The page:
In the previous post, I described the simple rewriting case that I am working on at the moment. Someone was quick to point out that the approach wouldn’t work for all methods (XPIDL Arrays were the example). Indeed, anything more complicated than simple getters can’t be rewritten to “Succeeded/Failed” pattern without switching to C++ exceptions. However, in the codebase the size of Mozilla there are several megabytes worth outparam getters to be rewritten.
Currently my wimpy little outparams.js script identifies 100 methods that can be rewritten by outparamdel without any manual intervention. However doing a search for ::Get with a ** parameter yields over 2700 candidates, of which most look like they can be rewritten. Reason for the laughable detection rate is that the detection script currently refuses to flag methods that are defined in XPIDL interface or are implemented by more than one class. Soon the script will make heavier use of the class hierarchy and we will probably change XPIDL to support more efficient getters.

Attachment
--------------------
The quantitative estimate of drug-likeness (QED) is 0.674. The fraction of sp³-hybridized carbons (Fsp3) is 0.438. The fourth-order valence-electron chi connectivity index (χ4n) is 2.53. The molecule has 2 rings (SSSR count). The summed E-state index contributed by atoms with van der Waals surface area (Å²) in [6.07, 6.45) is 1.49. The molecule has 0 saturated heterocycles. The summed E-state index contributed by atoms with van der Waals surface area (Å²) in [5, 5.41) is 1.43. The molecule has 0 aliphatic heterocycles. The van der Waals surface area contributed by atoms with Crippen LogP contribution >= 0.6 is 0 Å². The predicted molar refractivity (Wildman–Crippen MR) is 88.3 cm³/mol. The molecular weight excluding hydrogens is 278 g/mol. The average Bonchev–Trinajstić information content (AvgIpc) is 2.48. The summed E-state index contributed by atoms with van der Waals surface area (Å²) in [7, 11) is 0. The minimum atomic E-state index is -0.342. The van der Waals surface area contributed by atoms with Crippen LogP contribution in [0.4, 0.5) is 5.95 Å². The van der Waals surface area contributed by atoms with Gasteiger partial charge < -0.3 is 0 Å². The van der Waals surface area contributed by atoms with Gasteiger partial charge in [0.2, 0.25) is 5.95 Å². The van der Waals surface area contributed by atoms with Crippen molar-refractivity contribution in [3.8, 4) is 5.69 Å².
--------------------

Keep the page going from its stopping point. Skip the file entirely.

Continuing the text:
Complete Class Hierarchy
I finally managed to convince Dehydra to serialize the Mozilla class hierarchy into JSON files without running out of virtual memory. This will generate lots of input for refactoring and analysis tools. All kinds of interesting stats can be produced with simple scripts. Generating the index is relatively straightforward. It would be awesome if someone could figure out how to expose this data as a web app. Since there is so much being loaded incrementally, I don’t see how one can keep things simple but use an asynchronous API.
In the coming months, I am looking forward to extending this to be a complete callgraph to find dead code and other fun data.